According to analysts, the demand for September auction was partly driven by expected inflows of N166billion in coupon payments as well as, improved system liquidity primarily driven by inflows of N185.8billonn in FGN bond coupon payments in the first three weeks of September.

Coronation Merchant Bank’s economic research team predicted a mid-curve FGN bond yields around 13 – 14per cent and yields at the longer-end of the curve between 14per cent – 15 per cent over the next one month.

However, the level of system liquidity (impacted by items such as auctions, CRR debits/refunds, bond/NTB maturities, coupon payments and FAAC allocation) would also influence movement in yields.

Further analysis of the DMO’s FGN bond auction result, February 2022 has one of the amount raised by government, while January has the lowest amount raised.

Out of the N150 offered amount, the DMO raised from investors total N415.42 billion FGN bonds in February from a total subscription of N557.72billion, while in January, N170.64billion was raised out of N325.24billion subscribed by investors.

However, the FGN Bond auction result issued by DMO revealed that the total amount offered between January and June 2022 increased to N1.2 trillion as against N900 billion offered between January and June 2021.

THISDAY gathered that the FGN bonds issued by DMO in the first H1 2022 recorded oversubscription despite mixed interest rates.

The DMO in H1 2022 offered N1.2trillion FGN for subscription and it was oversubscribed by N3.02trillion, which is 39.8per cent or N1.82trillion oversubscription rate.

On the bond market performance last week, analysts at Cordros Research noted that bearish sentiments persisted in the FGN bonds secondary market, as the average yield expanded by 21 basis points to 13.7per cent.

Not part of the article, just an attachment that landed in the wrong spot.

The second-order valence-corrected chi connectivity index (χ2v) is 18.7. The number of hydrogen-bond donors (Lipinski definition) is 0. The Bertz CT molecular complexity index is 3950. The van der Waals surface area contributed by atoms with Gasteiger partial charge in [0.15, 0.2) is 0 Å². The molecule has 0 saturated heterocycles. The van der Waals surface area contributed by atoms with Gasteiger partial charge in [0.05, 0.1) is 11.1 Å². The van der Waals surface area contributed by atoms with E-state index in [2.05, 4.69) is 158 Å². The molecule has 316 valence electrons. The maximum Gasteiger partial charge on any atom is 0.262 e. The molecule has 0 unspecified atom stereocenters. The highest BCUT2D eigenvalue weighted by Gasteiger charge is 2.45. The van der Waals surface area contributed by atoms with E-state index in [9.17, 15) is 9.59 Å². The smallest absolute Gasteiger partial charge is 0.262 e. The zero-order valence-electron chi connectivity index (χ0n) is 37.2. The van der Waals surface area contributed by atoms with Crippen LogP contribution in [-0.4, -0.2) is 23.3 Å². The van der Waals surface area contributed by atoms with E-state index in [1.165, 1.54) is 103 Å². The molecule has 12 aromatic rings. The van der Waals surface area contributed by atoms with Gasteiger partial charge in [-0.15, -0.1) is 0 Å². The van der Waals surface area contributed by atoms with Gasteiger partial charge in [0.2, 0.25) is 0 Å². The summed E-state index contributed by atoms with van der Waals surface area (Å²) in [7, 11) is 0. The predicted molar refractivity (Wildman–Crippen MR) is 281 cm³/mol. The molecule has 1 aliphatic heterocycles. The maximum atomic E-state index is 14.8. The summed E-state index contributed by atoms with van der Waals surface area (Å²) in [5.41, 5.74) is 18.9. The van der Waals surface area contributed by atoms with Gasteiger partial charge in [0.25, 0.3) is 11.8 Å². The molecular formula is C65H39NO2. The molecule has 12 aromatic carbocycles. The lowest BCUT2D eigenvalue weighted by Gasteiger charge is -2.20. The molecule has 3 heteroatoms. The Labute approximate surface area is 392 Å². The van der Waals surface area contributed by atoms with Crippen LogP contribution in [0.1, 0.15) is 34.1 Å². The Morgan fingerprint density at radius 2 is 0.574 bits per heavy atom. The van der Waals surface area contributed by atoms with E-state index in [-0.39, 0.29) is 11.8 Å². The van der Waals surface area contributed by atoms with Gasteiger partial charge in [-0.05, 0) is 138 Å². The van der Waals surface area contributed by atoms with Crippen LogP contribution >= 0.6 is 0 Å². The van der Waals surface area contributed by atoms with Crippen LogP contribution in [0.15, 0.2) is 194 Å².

They attributed the bearish sentiment to sell-offs across the mid and long spectrums as investors: ” reacted negatively to the Finance Minister’s debt restructuring comments and took positions in anticipation of the October 2022 bond auction scheduled to hold next week Monday.

“Across the benchmark curve, the average yield contracted at the short (-3bps) end as investors demanded the MAR-2025 (-34basis points ) bond, but expanded at the mid (+50bps) and long (+18 basis points) segments, following the profit-taking activities on the NOV-2029 (+53 basis points) and JAN-2042 (+55 basis points) bonds, respectively.”

The federal government had highlighted that the 2022 budget has debt deficit of N6.26trillion, forcing the federal government to issue new borrowings of N5.012 trillion (of which domestic – N2.506 trillion and foreign – N2.506 trillion); drawdowns on Project-tied Multilateral/Bilateral loans – N1.156 trillion; and Privatisation Proceeds of N90.73 billion.

Speaking on the development, an economist and Chief Executive Officer of the Centre for the Promotion of Private Enterprise, Dr Muda Yusuf, said the FG had notified the general public of borrowing more in 2022.

“Since we have a deficit of N6.3trillion and you also have an additional subsidiary budget of N4trillion, naturally it has soar up the deficit and it is easier to raise money locally than raising it at the international market. Domestic borrowing is a low- hanging fruit, “he added.